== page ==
Sue Robb of 4Children talks to Julie Laughton and Alison Britton from the Department for Education about the role of childminders in delivering the 30 hours free entitlement.
The Local Government Association has revealed that 20 per cent of councils have felt a direct impact from China’s restrictions on imports of mixed paper and certain types of plastic over the last year.
The council leader’s poll discovered that some authorities who have been most highly impacted have seen their recycling costs increase by £500,000 on average over the last year as a result of the restrictions, partly due to increased costs for processing materials for recycling.
The LGA is calling for manufacturers to contribute more towards local authority costs for processing recycling and to reduce the amount of material, such as black plastic trays, entering the environment in the first place, as well as urging the government to address the longer term impact of the China ban in its forthcoming Resources and Waste Strategy.
The fee charged to councils to process materials collected from kerbside collection at a materials recovery facility (MRF) is said to have increased from £15 to £22 per tonne over the last year. The fee has also increased to £35 a tonne compared with £29 a tonne for contracts signed in the past year.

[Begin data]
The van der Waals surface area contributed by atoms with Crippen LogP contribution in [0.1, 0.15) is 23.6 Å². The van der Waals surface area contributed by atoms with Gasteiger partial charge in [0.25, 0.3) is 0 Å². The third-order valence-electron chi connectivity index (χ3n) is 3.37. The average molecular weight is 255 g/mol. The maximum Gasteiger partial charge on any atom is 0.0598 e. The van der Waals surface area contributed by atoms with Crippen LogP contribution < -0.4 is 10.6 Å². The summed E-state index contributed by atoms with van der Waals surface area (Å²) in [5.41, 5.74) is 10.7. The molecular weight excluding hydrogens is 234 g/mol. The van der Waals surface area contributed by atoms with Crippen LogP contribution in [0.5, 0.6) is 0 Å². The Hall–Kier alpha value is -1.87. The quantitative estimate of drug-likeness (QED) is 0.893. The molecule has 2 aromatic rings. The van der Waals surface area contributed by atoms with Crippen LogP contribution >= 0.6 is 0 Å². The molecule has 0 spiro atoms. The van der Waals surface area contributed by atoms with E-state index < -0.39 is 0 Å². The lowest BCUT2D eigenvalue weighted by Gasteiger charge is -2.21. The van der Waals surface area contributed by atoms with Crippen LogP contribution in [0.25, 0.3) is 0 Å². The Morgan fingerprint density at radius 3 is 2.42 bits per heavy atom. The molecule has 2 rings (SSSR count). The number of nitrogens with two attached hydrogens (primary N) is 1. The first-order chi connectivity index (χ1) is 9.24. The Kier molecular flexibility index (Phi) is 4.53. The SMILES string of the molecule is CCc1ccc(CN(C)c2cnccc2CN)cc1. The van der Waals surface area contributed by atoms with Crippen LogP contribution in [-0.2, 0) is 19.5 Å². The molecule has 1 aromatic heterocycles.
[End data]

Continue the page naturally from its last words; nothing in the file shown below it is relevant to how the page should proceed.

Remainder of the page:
Martin Tett, LGA Environment spokesman, said: “It’s clear that the ban by China on imported waste, which could soon be implemented from other countries, could have a marked impact on councils’ ability to recycle. It’s essential that the government provide support to help councils offset the loss of income they face as a result of the ban and encourage manufacturers to use more recyclable materials.
“Councils are doing all they can to improve recycling rates, which is why 100 per cent of councils collect paper for recycling, and 99 per cent collect plastic bottles. The rising costs caused by this ban risk combining with ongoing and severe council funding pressures to affect other essential local services.
“It is essential that the government take the opportunities of the upcoming Autumn Budget and publication of its Resources and Waste strategy to assess the financial impact of these bans on councils thoroughly, and encourage manufacturers to take up more of the responsibility for dealing with these unrecyclable materials.”
It is no mystery that there is a huge task at hand to solve the growing problems of waste, inefficient resources, and the disposal of hazardous materials as our communities develop.
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